UNITED NATIONS, New York: It is not easy for a visiting foreigner to take a heavy diet of American politics these days without feeling compelled to choose between what the US media says about President Donald Trump and what Trump says about his critics. I am not disposed to making that choice, so it was quite a relief for me to be invited to a conference on human trafficking at the UN, and talk to some old friends on the never-ending global fight for the family and human life.
It was also an opportunity to meet with the new Filipino Apostolic Nuncio to the US and Permanent Observer of the Holy See to the UN, who was hosting the conference. He is Archbishop Bernardito Auza of Talibon, Bohol, who was the Nuncio in Haiti before his UN posting. He is one of four Filipino nuncios in different parts of the world.
The others are Archbishop Adolfo Tito Yllana, Apostolic Nuncio to Australia, who has served in the Democratic Republic of the Congo, Pakistan, Papua New Guinea, and Solomon Islands; Archbishop Francisco Padilla, Apostolic Nuncio to the Middle East, who has served in PNG and Solomon Islands (I met him two weeks ago in Kuwait); and Archbishop Osvaldo Padilla, Francisco’s older brother, who served in Panama, Sri Lanka, Nigeria, Costa Rica before his recent retirement.
The Santa Marta Group
The conference was in honor of the Santa Marta Group, which Pope Francis organized in 2014 to promote a strong collaboration between the Church and the law enforcement agencies in combating human trafficking, which Archbishop Auza described as the most terrible scourge in the world. Santa Marta refers to the new papal residence, which Pope Francis decided to use in place of the historic papal apartments, where previous popes until Pope Benedict XVI lived.
The Santa Marta Group is this year’s recipient of the Path to Peace award, given yearly by the Path to Peace Foundation, which was established by Cardinal Renato Martino, who was Apostolic Nuncio and the Vatican’s Permanent Observer at the UN from 1986 to 2002, before he was called to Rome to head the Pontifical Commission for Justice and Peace.
My wife and I and friends at the international pro-life and pro-family movement worked closely with Martino during the Cairo international conference on population and development in 1994 and the Beijing conference on women in 1995, when he became the Vatican spokesman on all relevant questions. Martino introduced us to the work of the Path to Peace Foundation.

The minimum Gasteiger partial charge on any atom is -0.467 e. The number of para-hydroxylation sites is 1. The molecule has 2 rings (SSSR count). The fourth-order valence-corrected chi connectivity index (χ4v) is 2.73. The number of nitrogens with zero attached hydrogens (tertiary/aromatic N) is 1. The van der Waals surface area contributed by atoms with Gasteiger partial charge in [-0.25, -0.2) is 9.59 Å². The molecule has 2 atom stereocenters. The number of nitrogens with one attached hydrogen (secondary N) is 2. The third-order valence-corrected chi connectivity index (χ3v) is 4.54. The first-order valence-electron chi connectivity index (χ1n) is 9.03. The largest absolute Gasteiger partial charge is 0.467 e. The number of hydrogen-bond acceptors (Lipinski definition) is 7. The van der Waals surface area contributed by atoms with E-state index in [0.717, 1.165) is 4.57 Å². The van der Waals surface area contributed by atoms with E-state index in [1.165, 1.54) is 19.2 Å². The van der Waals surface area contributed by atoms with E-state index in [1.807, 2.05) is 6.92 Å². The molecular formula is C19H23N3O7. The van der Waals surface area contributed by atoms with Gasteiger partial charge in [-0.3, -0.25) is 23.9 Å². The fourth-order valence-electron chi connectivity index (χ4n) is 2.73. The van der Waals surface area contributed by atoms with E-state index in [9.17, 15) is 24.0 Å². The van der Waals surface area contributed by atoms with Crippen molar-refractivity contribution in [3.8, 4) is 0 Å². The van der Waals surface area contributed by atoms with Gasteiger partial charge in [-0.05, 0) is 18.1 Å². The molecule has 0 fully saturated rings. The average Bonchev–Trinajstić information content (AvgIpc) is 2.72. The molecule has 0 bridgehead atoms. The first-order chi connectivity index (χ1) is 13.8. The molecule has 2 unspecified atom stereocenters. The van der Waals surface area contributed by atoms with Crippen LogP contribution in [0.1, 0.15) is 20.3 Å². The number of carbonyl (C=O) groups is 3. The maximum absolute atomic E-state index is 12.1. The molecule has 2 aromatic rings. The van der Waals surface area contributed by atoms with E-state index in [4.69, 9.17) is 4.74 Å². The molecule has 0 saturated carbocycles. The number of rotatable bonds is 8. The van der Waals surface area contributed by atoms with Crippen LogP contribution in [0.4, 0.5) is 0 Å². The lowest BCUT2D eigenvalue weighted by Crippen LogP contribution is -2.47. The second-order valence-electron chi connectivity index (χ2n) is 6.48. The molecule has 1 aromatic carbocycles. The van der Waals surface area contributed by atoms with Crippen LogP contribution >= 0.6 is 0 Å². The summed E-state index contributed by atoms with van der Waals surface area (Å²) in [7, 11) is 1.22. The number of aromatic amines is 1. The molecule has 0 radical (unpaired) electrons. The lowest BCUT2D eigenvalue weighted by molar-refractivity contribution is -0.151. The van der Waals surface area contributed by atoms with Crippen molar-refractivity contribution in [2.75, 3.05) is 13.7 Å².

Cory Aquino was an awardee
Since its creation, the award has gone to important world dignitaries, including women leaders. These include two UN secretary-generals—Boutros-Boutros Ghali and Kofi Annan; heads of state and statesmen like King Baudoin of the Belgians, Cory Aquino of the Philippines, Lech Walesa of Poland, Violeta Barrios de Chamorro of Nicaragua, Rafael Caldera of Venezuela, Carlos Menem of Argentina, Prince Hans-Adam 2nd of Leichtenstein, Simeon Saxe-Coburg Gotha of Bulgaria, Ray Rala Xanana Gusmao of East Timor, Grand Duchess Maria Teresa of Luxembourg, Sheik Haya Rashed Al Khalifa of Bahrain, Elias Antonio Saca Gonzales of El Salvador, Ambassador Maria Ann Glendon, Princess Haya Bint Al Hussein of the UAE, Queen Sofia of Spain, Cardinal Angel Sodano, Chaldean Archeparch of Mosul Paulos Faraj Rahho, Fra Andrew Willoughby Ninian Bertie and Fra Mathrew Festing of the Sovereign Order of Malta.
In 2014, my wife and I were visiting New York, and the nuncio at the time, Archbishop Francis Chullikatt, who had been previously posted in Manila, invited us to the gala dinner. This gave us a chance to meet the Queen of Spain.
My itinerary did not allow me to attend the gala dinner for the Group at the Pierre Hotel on Wednesday evening. But I had the opportunity to listen to an excellent address by Cardinal Vincent Nichols, Archbishop of Westminster in the UK, and president of the Group, who spoke of the exemplary collaboration that has been achieved between the Catholic Church and the police organizations. This was not easy to do, but both sides saw the need to achieve what seemed impossible at first, for the sake of no less than 40 million victims.
Nichols’ main address was re-echoed and supported by Commissioner Kevin Hyland of Britain’s Independent Anti-Slavery Commission, Argentina’s Federal Police Chief General Commissioner Nestor Roncaglia, Dr. Hilary Chester, Associate Director of the anti-trafficking program of the US Catholic Bishops Conference, and a hands-on religious worker, Sister Melissa Camardo, SLC, director of development for Life Way Network, who gave valuable insights on rebuilding trust among victims and healing.